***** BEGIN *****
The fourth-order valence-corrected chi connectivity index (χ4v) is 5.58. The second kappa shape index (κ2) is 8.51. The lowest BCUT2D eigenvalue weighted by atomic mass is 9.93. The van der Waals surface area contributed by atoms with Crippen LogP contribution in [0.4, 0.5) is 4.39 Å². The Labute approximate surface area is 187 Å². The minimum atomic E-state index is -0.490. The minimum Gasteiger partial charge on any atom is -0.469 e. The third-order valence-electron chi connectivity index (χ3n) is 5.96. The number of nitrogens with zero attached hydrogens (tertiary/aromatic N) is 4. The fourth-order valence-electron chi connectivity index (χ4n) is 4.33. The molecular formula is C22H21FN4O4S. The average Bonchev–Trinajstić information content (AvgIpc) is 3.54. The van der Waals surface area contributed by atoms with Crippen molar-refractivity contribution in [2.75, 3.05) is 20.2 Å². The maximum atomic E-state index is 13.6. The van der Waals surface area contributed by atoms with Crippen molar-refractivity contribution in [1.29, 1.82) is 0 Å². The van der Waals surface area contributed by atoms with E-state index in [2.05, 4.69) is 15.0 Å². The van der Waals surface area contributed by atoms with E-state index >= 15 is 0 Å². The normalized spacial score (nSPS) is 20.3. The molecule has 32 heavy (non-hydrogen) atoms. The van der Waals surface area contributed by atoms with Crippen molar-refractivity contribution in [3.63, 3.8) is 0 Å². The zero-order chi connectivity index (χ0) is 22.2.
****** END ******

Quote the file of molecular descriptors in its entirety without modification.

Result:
The fourth-order valence-corrected chi connectivity index (χ4v) is 5.58. The second kappa shape index (κ2) is 8.51. The lowest BCUT2D eigenvalue weighted by atomic mass is 9.93. The van der Waals surface area contributed by atoms with Crippen LogP contribution in [0.4, 0.5) is 4.39 Å². The Labute approximate surface area is 187 Å². The minimum atomic E-state index is -0.490. The minimum Gasteiger partial charge on any atom is -0.469 e. The third-order valence-electron chi connectivity index (χ3n) is 5.96. The number of nitrogens with zero attached hydrogens (tertiary/aromatic N) is 4. The fourth-order valence-electron chi connectivity index (χ4n) is 4.33. The molecular formula is C22H21FN4O4S. The average Bonchev–Trinajstić information content (AvgIpc) is 3.54. The van der Waals surface area contributed by atoms with Crippen molar-refractivity contribution in [2.75, 3.05) is 20.2 Å². The maximum atomic E-state index is 13.6. The van der Waals surface area contributed by atoms with Crippen molar-refractivity contribution in [1.29, 1.82) is 0 Å². The van der Waals surface area contributed by atoms with E-state index in [2.05, 4.69) is 15.0 Å². The van der Waals surface area contributed by atoms with E-state index >= 15 is 0 Å². The normalized spacial score (nSPS) is 20.3. The molecule has 32 heavy (non-hydrogen) atoms. The van der Waals surface area contributed by atoms with Crippen molar-refractivity contribution in [3.63, 3.8) is 0 Å². The zero-order chi connectivity index (χ0) is 22.2.